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Lagos water Workshop: "claims that PPP is not privatization should not be believed”

08 February 2018
A heightening campaign among trade unions is pushing back against the Adiyan Phase II Water Scheme which constitutes a major threat on the security of water of Nigeria’s capital.

Lagos-Nigeria

On Friday, February 2, 2018, leaders of PSI affiliates in Nigeria, the Environmental Rights Action (ERA), met at a roundtable to discuss the matter in detail and draw up the plan ahead.  

The people of Lagos “have made their strong opposition to water privatization abundantly clear for years,” the group said, adding that “despite the World Bank Group’s own research showing a high rate of failure for privatization projects in the water sector,” it appears to be a main proponent in this new move by their government.  

ERA says if the Governor of Lagos, Akinwunmi Ambode awards the contact to Veolia, Abengoa and Metito, to manage water in Lagos for the next twenty-five (25) years, then he will be endangering the very lives of his people.  

These three corporations have a global track record of abuse and mismanagement,, with some of them involved in bribery investigations spanning three countries and workers facing labour crackdowns immediately they take over the management of sectors in countries.  

The roundtable attendees expresed their frustration with the World Bank’s continuous pressure since 1999 to promote private sector involvement in Lagos and at the national level, despite its own research that shows that privatization in many spheres has largely failed.  

“The false notion that privatization is the only way to solve Lagos’ water crisis has contributed to the deterioration of our water infrastructure by inhibiting the adoption of other, more effective policies.”

Civil society groups in Nigeria, following a meeting of World Bank Group Managing Director and Chief Financial Officer, Joaquim Levy with Deputy Lagos State Governor, Dr. Idiat Adebule, are also frustrated by the failure of Mr. Levy to respond to or even acknowledge receipt of a letter it sent to him requesting transparency in the World Bank Group’s plans for their water sector.

The roundtable discussions, concluded that:  

  • Campaigns should go beyond Lagos: With the strong push for privatization of water in Lagos going on as it seems, it is believed that with a good fight, Lagos will become a good test case for other States yet to be visited by issues of privatization to also reject it as it is being seen in Lagos. Simply put, the power to allow or disallow privatization lies squarely in the hands of the people and the earlier they take charge of it, the better.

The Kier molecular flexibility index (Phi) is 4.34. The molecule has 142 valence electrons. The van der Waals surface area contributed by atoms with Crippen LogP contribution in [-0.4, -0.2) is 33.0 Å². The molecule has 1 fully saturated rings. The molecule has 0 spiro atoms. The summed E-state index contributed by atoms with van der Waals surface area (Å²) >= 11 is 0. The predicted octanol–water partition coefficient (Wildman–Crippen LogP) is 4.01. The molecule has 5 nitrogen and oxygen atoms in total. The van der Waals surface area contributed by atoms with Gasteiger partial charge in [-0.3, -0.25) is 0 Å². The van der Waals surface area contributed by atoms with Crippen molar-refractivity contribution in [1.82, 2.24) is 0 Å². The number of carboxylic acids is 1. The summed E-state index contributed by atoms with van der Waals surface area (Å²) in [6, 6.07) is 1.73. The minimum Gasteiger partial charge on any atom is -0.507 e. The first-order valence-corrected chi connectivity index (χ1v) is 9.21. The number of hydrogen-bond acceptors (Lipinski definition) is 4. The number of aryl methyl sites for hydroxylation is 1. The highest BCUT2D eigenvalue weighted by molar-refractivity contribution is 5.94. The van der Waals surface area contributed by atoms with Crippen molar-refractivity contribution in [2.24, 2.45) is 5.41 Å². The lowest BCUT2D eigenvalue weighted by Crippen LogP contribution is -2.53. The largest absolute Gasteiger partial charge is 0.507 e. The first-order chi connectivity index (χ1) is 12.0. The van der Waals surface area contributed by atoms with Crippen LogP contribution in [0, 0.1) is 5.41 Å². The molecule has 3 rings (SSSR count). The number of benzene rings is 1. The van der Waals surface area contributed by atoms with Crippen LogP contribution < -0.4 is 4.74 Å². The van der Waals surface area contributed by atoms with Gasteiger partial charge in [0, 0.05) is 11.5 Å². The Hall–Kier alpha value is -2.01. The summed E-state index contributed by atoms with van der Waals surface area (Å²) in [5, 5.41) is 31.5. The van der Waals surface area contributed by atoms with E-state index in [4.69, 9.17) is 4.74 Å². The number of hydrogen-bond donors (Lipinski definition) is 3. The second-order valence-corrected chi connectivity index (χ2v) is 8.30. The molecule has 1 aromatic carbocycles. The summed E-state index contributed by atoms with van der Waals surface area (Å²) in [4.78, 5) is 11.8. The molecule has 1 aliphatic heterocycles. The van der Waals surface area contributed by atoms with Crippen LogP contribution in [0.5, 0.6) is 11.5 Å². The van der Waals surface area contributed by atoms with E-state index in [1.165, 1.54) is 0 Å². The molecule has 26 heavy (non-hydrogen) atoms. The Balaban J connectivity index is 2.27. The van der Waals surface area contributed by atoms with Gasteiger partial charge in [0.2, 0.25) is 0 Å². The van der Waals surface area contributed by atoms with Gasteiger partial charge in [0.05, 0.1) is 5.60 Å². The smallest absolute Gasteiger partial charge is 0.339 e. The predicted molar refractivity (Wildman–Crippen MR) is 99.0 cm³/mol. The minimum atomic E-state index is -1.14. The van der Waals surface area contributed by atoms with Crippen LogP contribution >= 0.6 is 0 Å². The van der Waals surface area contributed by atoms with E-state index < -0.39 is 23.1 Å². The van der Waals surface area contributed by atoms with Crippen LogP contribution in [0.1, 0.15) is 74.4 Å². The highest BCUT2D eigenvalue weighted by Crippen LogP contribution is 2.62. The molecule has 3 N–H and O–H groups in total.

• The restructuring of the country should start with the economy and not necessarily on cultural grounds  

  • The Chapter 2 of the Nigerian Constitution is justiciable and should be tested: Stating in parts that the Federal Government of Nigeria is duty-bound to protect the interests of its people and that sovereignty belongs to the people, the campaign is pushing a call for the government’s claims that it is not interested in business to be tested because “if the government claims it is not interested in business, then it is not interested in administering us; for running a government is business.” The issue of PPP is an issue of capacity of leaders to take decisions on how to administer the country and so if governments are running from how to manage the country to rather promoting the interests of the private sector, then it must be challenged.

  • Public service is and should be at the core of governments.

  • Nigerians are no longer frustrated but angry: Leaders agreed that at the point in which the country Nigeria is at now, its inhabitants are no longer frustrated at how abysmal government administration is towards the things that concern them – they are angry. And with such rage building up in them, it is the right time to stand up to these kinds of decisions that will go to affect them adversely in future.  

  • There is the need to train members of labour unions in the fundamental ideologies of trade union movements so that they can properly join campaigns.   

  • If Lagos is the center of gravity, then it must be the center of struggle: Again, there is the conclusion that what all of these seems like is for these big corporations to use Lagos as a perfect test case to be able to fully enter Nigeria and take over water privatization nationally and so if it can be fought now, then it saves the entire nation falling into the hands of unhealthy decisions of the government that does not serve the interests of the very people it has derived its power to rule from.  

  • The Head of Water Services in Nigeria should henceforth be a Public Servant and not a political appointee because they do not serve the people’s interests.

  • There is the need to conduct a comprehensive research on water privatization attempts across the entire nation to be able to properly fight and educate people on why there is the need to stand up against them.  

  • There is no success story of privatization in African countries like Tanzania, Rwanda and Kenya: In his presentation titled ‘Global Perspectives of Water Privatisation,’ Comrade Sani Baba lamented that the false notion that privatization is the only way to solve Lagos water crisis has contributed to the deterioration of Lagos water infrastructure by inhibiting the adoption of other, more effective policies. The solution, he states, is for the Lagos State government to prioritize a people-centered process and tools for the realization of our human right to water.

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